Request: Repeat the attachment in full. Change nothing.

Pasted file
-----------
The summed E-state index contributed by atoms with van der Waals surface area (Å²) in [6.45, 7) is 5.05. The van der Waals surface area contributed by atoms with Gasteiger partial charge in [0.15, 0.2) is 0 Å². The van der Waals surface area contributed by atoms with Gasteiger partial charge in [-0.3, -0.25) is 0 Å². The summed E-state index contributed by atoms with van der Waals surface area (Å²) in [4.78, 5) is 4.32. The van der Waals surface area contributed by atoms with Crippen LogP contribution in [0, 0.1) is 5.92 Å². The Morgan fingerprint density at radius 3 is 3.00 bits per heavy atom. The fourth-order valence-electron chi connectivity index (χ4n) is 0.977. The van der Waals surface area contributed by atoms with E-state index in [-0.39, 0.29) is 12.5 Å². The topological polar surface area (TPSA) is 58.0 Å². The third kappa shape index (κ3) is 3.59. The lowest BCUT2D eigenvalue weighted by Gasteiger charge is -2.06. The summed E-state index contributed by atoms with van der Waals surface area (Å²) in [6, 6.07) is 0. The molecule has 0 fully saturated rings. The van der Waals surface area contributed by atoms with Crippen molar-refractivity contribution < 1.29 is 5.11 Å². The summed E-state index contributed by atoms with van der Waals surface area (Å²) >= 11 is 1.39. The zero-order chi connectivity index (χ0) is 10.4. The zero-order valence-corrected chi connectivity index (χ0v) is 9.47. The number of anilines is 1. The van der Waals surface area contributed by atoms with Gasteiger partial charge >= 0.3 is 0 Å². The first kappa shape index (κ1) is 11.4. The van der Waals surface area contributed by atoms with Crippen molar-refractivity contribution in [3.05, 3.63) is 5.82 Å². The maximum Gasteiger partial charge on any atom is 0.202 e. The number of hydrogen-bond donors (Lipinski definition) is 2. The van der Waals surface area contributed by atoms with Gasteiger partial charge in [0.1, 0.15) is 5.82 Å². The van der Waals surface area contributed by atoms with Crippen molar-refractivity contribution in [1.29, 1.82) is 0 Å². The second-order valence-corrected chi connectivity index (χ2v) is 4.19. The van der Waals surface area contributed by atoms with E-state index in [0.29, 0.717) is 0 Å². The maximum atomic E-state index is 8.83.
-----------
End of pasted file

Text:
The summed E-state index contributed by atoms with van der Waals surface area (Å²) in [6.45, 7) is 5.05. The van der Waals surface area contributed by atoms with Gasteiger partial charge in [0.15, 0.2) is 0 Å². The van der Waals surface area contributed by atoms with Gasteiger partial charge in [-0.3, -0.25) is 0 Å². The summed E-state index contributed by atoms with van der Waals surface area (Å²) in [4.78, 5) is 4.32. The van der Waals surface area contributed by atoms with Crippen LogP contribution in [0, 0.1) is 5.92 Å². The Morgan fingerprint density at radius 3 is 3.00 bits per heavy atom. The fourth-order valence-electron chi connectivity index (χ4n) is 0.977. The van der Waals surface area contributed by atoms with E-state index in [-0.39, 0.29) is 12.5 Å². The topological polar surface area (TPSA) is 58.0 Å². The third kappa shape index (κ3) is 3.59. The lowest BCUT2D eigenvalue weighted by Gasteiger charge is -2.06. The summed E-state index contributed by atoms with van der Waals surface area (Å²) in [6, 6.07) is 0. The molecule has 0 fully saturated rings. The van der Waals surface area contributed by atoms with Crippen molar-refractivity contribution < 1.29 is 5.11 Å². The summed E-state index contributed by atoms with van der Waals surface area (Å²) >= 11 is 1.39. The zero-order chi connectivity index (χ0) is 10.4. The zero-order valence-corrected chi connectivity index (χ0v) is 9.47. The number of anilines is 1. The van der Waals surface area contributed by atoms with Gasteiger partial charge >= 0.3 is 0 Å². The first kappa shape index (κ1) is 11.4. The van der Waals surface area contributed by atoms with Crippen molar-refractivity contribution in [3.05, 3.63) is 5.82 Å². The maximum Gasteiger partial charge on any atom is 0.202 e. The number of hydrogen-bond donors (Lipinski definition) is 2. The van der Waals surface area contributed by atoms with Gasteiger partial charge in [0.1, 0.15) is 5.82 Å². The van der Waals surface area contributed by atoms with Crippen molar-refractivity contribution in [1.29, 1.82) is 0 Å². The second-order valence-corrected chi connectivity index (χ2v) is 4.19. The van der Waals surface area contributed by atoms with E-state index in [0.29, 0.717) is 0 Å². The maximum atomic E-state index is 8.83.